Here were the women I could blog my thoughts to, tweet ideas, ask questions and they would answer. They understood. Social media gave me a community I didn't know existed, one I didn't even know I had been looking for, but so happy I found.

I've discovered the breast cancer blogging world to be an absorbing landscape permeated with smart, articulate women carrying a common denominator.  One, I turn to via social media everyday.  I'm invested now in the blogs I read, the articles that educate and the women who post it all. It's nice knowing I have allies, even though I'll probably never meet these women face-to-face.  It doesn't matter.  It's the experience we share. Social media gives us the power to find each other, to care about each other.

As Christmas and a new year comes upon us, I want to thank those that read this blog for your inspiration and encouragement.  I wish you all a very happy, healthy 2011 filled with all good things.

One last note, if you've been reading this blog and relate to anything I may have said (or not!) and haven't commented, please do.  Even if it's just to say hello.  It's important knowing you're out there.  It matters to me, shows me I'm on the right path and not just spouting off for my own sake, although, there is that.

Happy Holidays!!

Sunday, December 19, 2010

The Long, Long Search

Turns out, choosing a bilateral mastectomy was far from the only choice I'd have to make along cancer's journey.  I was forced to think about many things never given any consideration before, and not just big decisions, such as mastectomy versus lumpectomy and treatment choices, but small, inconsequential things you'd never think would give one pause.  But, that's cancer for you.  It changes everything that was once commonplace, routine, so very much taken for granted.  I found myself surprised at what became an issue, such as, What to do with my pre-mastectomy bras?  Keep or trash?  Would they ever fit again?  Would I want to wear bras that came before?  Here again, was something I hadn't considered, but eventually breast cancer brought to my attention.

It didn't take long to realize, the old bras no longer served their purpose. Size and shape were significantly changed.  New ones were called for.

Earlier in life, before BC, bra shopping wasn't terrible.  As a matter of fact, depending on the situation, I liked it.  It was fun to shop around, try on different styles, some I'd never consider purchasing, some I might...hello pushup.  It's easy when you know your size, but after implant surgery I had no idea what size I was.  Well, that's not exactly true.  I'm 510cc's, but what is that going to buy me in Victoria's Secret?

I wish now I could remember the last time I wore a bra before the mastectomy.  I should have savored the moment more.  I didn't realize then how long it would be before I'd comfortably wear one again, if ever.  I never wore a bra while I had expanders.  Why would anyone?  What's the point?  They're hard as rocks and certainly not bouncing around, so I was basically starting from scratch with my new implants.  I needed to know my size, but how would I learn that?  Try a sample in every size from B through D?  Tried it.  Nothing fit right.  I never thought bra shopping would be such a pain in the ass.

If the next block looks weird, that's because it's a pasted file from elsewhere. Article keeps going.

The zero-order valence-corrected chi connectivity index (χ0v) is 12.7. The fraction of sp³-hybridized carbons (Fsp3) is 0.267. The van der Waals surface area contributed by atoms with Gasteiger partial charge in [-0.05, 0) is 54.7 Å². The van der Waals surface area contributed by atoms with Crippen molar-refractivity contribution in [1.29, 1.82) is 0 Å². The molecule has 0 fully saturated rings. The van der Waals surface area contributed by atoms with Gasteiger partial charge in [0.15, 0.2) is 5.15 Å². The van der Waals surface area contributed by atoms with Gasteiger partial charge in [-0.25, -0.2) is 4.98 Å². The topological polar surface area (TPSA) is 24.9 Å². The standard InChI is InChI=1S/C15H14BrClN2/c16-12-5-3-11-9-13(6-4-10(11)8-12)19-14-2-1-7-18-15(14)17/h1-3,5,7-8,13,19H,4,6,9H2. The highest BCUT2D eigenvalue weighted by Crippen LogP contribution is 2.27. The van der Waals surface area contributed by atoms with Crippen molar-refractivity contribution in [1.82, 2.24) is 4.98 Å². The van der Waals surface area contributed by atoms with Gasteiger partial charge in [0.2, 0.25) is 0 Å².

My fear was the bra fitter.  Am I alone in thinking a bra fitting is awkward under the best of circumstances with the best body?  I wasn't ready for that.  I was determined to do this on my own without asking for help.  Help came with a whole slew of questions I didn't want to answer.

I entered stores with the best intentions, every time, but I began to see this as another cancer challenge.  One daring me to dress these boobs I never asked for, as if it were yesterday.  It didn't need to be fancy. It just needed to fit, like the old days, but the bras never did and I'd leave empty handed, bra less.

This went on for months.  Every now and then, I'd try again.  I thought I nailed it when I headed for the large department stores at the mall, where lingerie lives in some corner no sales person dares to tread, but still, bra after bra rejected.  Whatever I was looking for, I wasn't finding it here.  I'd leave again, defeated, sad.

Maybe, I wasn't as strong as I liked to believe.  The thing is, it was hard to face the mirror.  This wasn't like seeing the scars in my own bathroom mirror.  I can accept them there, but in a store trying to do something I did hundreds of times pre-mastectomy, I wanted to achieve the same results, but clearly, that wasn't happening.  It would never happen.  These new breasts, though nice, were different.  It wasn't possible to see a former vision of myself, no matter how hard I wanted to, or how many bras I tried on -- She's gone.

When I finally couldn't stand camisoles a moment longer, I drove 45 minutes to Nordstroms, where I'd heard they specialize in such things -- Us, nutty mastectomy patients, with the hope they'd understand and help me without it being too uncomfortable, and it was okay.  Except for the stripping part.  I tried to weasel out of that even then.